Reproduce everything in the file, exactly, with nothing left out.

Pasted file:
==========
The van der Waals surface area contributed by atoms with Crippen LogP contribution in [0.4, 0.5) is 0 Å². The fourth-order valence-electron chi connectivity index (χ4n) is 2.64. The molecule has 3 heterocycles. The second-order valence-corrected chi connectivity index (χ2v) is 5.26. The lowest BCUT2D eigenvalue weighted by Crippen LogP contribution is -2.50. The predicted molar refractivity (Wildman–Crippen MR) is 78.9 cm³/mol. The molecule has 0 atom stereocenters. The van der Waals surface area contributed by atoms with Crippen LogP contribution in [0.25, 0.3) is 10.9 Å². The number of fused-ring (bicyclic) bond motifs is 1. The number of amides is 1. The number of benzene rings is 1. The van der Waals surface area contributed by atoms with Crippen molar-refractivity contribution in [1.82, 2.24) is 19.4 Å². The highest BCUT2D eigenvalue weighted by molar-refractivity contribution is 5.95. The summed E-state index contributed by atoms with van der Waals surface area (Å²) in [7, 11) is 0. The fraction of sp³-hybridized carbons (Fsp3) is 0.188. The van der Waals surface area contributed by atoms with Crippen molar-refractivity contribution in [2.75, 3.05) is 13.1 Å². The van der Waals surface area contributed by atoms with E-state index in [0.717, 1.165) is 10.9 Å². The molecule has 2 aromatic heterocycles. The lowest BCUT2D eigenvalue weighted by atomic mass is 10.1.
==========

The van der Waals surface area contributed by atoms with Crippen LogP contribution in [0.4, 0.5) is 0 Å². The fourth-order valence-electron chi connectivity index (χ4n) is 2.64. The molecule has 3 heterocycles. The second-order valence-corrected chi connectivity index (χ2v) is 5.26. The lowest BCUT2D eigenvalue weighted by Crippen LogP contribution is -2.50. The predicted molar refractivity (Wildman–Crippen MR) is 78.9 cm³/mol. The molecule has 0 atom stereocenters. The van der Waals surface area contributed by atoms with Crippen LogP contribution in [0.25, 0.3) is 10.9 Å². The number of fused-ring (bicyclic) bond motifs is 1. The number of amides is 1. The number of benzene rings is 1. The van der Waals surface area contributed by atoms with Crippen molar-refractivity contribution in [1.82, 2.24) is 19.4 Å². The highest BCUT2D eigenvalue weighted by molar-refractivity contribution is 5.95. The summed E-state index contributed by atoms with van der Waals surface area (Å²) in [7, 11) is 0. The fraction of sp³-hybridized carbons (Fsp3) is 0.188. The van der Waals surface area contributed by atoms with Crippen molar-refractivity contribution in [2.75, 3.05) is 13.1 Å². The van der Waals surface area contributed by atoms with E-state index in [0.717, 1.165) is 10.9 Å². The molecule has 2 aromatic heterocycles. The lowest BCUT2D eigenvalue weighted by atomic mass is 10.1.